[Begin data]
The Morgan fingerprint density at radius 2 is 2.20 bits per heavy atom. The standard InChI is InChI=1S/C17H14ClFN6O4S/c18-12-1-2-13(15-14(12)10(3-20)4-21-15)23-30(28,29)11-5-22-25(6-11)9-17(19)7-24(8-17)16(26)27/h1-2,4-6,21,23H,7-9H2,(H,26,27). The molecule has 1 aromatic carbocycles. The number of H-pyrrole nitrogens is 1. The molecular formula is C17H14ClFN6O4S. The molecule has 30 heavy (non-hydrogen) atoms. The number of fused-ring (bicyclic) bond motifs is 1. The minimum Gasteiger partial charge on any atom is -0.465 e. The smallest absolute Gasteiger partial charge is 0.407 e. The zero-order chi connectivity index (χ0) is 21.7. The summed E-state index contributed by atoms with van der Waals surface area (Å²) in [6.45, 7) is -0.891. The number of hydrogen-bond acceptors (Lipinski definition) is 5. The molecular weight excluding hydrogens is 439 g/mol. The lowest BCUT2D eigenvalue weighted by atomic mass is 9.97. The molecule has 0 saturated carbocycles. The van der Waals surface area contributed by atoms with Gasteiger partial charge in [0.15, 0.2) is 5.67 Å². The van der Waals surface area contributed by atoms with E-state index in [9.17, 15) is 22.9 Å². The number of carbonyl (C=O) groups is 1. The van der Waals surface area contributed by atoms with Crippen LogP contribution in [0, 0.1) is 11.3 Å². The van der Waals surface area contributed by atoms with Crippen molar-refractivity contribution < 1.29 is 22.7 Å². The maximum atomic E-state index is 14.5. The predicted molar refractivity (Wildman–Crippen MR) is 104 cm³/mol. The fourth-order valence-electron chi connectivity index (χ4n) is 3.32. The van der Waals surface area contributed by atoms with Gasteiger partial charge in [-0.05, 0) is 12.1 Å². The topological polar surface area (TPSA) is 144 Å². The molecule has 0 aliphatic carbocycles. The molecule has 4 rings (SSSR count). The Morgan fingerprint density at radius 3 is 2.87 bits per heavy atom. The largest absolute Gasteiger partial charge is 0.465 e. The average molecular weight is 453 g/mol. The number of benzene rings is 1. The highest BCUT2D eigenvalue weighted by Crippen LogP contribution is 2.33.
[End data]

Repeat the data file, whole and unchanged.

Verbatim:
The Morgan fingerprint density at radius 2 is 2.20 bits per heavy atom. The standard InChI is InChI=1S/C17H14ClFN6O4S/c18-12-1-2-13(15-14(12)10(3-20)4-21-15)23-30(28,29)11-5-22-25(6-11)9-17(19)7-24(8-17)16(26)27/h1-2,4-6,21,23H,7-9H2,(H,26,27). The molecule has 1 aromatic carbocycles. The number of H-pyrrole nitrogens is 1. The molecular formula is C17H14ClFN6O4S. The molecule has 30 heavy (non-hydrogen) atoms. The number of fused-ring (bicyclic) bond motifs is 1. The minimum Gasteiger partial charge on any atom is -0.465 e. The smallest absolute Gasteiger partial charge is 0.407 e. The zero-order chi connectivity index (χ0) is 21.7. The summed E-state index contributed by atoms with van der Waals surface area (Å²) in [6.45, 7) is -0.891. The number of hydrogen-bond acceptors (Lipinski definition) is 5. The molecular weight excluding hydrogens is 439 g/mol. The lowest BCUT2D eigenvalue weighted by atomic mass is 9.97. The molecule has 0 saturated carbocycles. The van der Waals surface area contributed by atoms with Gasteiger partial charge in [0.15, 0.2) is 5.67 Å². The van der Waals surface area contributed by atoms with E-state index in [9.17, 15) is 22.9 Å². The number of carbonyl (C=O) groups is 1. The van der Waals surface area contributed by atoms with Crippen LogP contribution in [0, 0.1) is 11.3 Å². The van der Waals surface area contributed by atoms with Crippen molar-refractivity contribution < 1.29 is 22.7 Å². The maximum atomic E-state index is 14.5. The predicted molar refractivity (Wildman–Crippen MR) is 104 cm³/mol. The fourth-order valence-electron chi connectivity index (χ4n) is 3.32. The van der Waals surface area contributed by atoms with Gasteiger partial charge in [-0.05, 0) is 12.1 Å². The topological polar surface area (TPSA) is 144 Å². The molecule has 0 aliphatic carbocycles. The molecule has 4 rings (SSSR count). The Morgan fingerprint density at radius 3 is 2.87 bits per heavy atom. The largest absolute Gasteiger partial charge is 0.465 e. The average molecular weight is 453 g/mol. The number of benzene rings is 1. The highest BCUT2D eigenvalue weighted by Crippen LogP contribution is 2.33.